VE Day: How our nation celebrated the defeat of Nazi tyranny

VE Day celebrations in the East End of London, as seventy years after the nation broke out in jubilant celebration at the end of the Second World War, Britons will again take to the streets to commemorate VE Day.
VE Day celebrations in the East End of London, as seventy years after the nation broke out in jubilant celebration at the end of the Second World War, Britons will again take to the streets to commemorate VE Day.
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AFTER more than five long, shattering years it was finally over - and the sense of relief was palpable.

By the time Prime Minister Winston Churchill made his famous broadcast over the airwaves confirming the end of the war in Europe, millions of people had already poured on to the streets in jubilation.

London saw an estimated 250,000 people descend on The Mall and Buckingham Palace to celebrate the defeat of Nazi tyranny, and in Trafalgar Square, a hoarding at the base of Nelson’s Column simply read: “Victory Over Germany 1945.”

Churchill made the official announcement in a national broadcast from the Cabinet room at 10 Downing Street at 3pm, to coincide with statements aired simultaneously in Washington and Moscow.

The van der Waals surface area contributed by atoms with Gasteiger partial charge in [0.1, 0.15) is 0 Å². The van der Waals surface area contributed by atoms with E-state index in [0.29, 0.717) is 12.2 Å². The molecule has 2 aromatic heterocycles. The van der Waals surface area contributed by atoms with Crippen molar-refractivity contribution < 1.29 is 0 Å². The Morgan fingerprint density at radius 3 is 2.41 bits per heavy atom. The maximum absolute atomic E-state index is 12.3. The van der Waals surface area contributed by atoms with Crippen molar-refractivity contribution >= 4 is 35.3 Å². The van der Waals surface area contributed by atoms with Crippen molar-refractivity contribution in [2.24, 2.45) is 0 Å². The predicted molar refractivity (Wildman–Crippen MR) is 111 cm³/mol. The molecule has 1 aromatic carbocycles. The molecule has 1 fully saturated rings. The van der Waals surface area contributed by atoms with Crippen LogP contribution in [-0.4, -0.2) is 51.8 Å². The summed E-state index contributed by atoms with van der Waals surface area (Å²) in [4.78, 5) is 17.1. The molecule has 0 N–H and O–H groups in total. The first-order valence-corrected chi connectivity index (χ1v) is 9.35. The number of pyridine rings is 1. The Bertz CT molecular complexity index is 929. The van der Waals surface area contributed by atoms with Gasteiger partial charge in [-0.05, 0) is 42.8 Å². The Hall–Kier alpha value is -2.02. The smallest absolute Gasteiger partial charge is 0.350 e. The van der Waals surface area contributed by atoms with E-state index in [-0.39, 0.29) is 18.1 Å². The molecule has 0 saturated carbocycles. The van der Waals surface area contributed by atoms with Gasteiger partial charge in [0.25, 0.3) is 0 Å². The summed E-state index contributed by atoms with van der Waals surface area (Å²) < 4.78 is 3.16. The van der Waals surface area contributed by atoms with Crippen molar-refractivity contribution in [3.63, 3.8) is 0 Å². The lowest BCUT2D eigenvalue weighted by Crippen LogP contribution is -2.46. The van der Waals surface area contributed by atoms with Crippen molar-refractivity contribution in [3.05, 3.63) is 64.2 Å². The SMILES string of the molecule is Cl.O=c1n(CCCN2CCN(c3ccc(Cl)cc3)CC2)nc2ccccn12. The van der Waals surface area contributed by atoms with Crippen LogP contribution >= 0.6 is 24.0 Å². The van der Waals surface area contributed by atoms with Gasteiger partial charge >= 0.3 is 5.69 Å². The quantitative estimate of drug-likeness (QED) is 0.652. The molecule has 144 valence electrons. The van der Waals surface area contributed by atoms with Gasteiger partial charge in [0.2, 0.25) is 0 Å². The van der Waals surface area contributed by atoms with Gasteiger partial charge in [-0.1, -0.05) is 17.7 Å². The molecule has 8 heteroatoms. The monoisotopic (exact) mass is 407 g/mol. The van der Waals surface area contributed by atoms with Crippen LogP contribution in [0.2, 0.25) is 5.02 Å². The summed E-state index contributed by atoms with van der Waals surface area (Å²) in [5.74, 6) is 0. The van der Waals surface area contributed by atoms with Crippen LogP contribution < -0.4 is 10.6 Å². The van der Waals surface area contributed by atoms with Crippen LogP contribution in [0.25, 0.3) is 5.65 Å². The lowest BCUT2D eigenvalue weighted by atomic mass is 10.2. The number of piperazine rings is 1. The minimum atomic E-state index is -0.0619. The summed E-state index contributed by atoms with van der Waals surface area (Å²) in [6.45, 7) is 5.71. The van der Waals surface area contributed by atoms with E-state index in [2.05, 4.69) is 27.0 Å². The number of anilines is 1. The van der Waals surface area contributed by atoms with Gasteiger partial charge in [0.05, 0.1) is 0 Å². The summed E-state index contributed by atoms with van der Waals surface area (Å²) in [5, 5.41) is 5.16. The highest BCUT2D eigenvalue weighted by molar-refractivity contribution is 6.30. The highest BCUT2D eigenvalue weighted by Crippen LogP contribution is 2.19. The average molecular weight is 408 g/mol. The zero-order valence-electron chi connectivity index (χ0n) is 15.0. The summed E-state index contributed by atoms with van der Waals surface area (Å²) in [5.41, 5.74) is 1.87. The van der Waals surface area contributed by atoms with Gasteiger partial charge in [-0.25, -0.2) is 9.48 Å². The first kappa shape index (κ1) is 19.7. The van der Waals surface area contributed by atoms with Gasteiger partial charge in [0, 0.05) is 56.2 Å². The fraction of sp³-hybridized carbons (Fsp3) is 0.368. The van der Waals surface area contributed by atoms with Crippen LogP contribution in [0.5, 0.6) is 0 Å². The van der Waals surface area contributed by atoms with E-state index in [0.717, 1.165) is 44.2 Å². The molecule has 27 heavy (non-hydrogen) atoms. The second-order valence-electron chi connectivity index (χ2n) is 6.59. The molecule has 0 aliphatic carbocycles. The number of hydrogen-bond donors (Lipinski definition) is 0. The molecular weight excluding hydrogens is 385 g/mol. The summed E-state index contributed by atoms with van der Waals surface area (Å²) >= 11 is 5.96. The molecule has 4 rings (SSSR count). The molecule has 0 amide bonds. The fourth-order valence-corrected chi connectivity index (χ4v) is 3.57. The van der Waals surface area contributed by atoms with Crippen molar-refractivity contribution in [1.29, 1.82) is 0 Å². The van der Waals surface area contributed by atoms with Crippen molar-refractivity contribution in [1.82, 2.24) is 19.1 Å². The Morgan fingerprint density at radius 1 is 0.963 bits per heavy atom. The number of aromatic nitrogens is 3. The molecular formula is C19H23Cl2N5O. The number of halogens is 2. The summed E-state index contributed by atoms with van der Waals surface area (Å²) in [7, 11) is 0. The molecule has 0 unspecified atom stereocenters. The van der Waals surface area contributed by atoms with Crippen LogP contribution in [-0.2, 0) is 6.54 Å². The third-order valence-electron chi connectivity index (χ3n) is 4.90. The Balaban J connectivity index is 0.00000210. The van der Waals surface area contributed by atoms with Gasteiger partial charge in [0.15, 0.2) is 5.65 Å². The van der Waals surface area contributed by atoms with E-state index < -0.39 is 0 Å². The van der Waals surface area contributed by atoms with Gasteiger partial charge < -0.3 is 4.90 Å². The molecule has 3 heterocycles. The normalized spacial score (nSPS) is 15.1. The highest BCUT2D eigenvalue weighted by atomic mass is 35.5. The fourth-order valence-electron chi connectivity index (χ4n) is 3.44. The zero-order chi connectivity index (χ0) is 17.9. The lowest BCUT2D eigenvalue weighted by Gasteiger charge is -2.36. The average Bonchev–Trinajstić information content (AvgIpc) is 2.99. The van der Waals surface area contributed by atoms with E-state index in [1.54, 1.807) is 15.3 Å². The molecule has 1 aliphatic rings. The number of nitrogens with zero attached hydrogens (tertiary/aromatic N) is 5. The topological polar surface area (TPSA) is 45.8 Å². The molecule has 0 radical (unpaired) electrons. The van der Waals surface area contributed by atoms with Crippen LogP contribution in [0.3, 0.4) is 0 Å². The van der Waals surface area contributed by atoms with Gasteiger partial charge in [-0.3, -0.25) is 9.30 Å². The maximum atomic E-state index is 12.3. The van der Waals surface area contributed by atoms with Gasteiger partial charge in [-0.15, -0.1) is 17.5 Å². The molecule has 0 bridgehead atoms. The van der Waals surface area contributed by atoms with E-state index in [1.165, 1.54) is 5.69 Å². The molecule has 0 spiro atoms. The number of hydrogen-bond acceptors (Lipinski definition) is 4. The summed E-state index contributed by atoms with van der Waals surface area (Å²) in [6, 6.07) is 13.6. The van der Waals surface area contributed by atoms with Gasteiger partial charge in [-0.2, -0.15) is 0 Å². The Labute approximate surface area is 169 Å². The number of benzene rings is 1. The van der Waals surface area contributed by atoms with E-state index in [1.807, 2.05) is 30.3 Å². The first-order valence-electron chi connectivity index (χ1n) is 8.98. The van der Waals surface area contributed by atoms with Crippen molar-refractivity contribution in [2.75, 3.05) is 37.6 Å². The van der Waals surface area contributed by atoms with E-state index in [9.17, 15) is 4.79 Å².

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He spoke from the same room that former leader Neville Chamberlain announced Britain was at war with Germany on September 3, 1939.

Churchill addressed a massive crowd from the Ministry of Health building in Whitehall, saying: “This is your victory. It is the victory of the cause of freedom in every land. In all our long history we have never seen a greater day than this. Everyone, man or woman, has done their best.”

The Royal Family was also the focus of national unity when Victory in Europe was proclaimed. They had endured the London Blitz, including the bombing of Buckingham Palace in September 1940, which endeared them with the public.

King George VI spoke of a “complete and crushing victory” and both May 8 and 9 1945 were made public holidays.

But in spite of the relief and celebrations, Britain was still involved in the war with Japan and there would be more suffering and heartache before the Second World War finally came to an end in August.

Victory in Europe had also come at a huge cost. Thousands of women were widowed during the war and more than 264,000 men in Britain’s Armed Forces were killed during the conflict.

On the Home Front more than 60,500 male and female civilians were killed, leaving thousands of children either orphaned or without a mother or father.

British politics received a complete overhaul just a couple of months later with the ousting of its wartime leader in favour of a Labour government headed by Clement Attlee.

Churchill was seen as “yesterday’s man” and the nation, however indebted to him, was ready for a new beginning.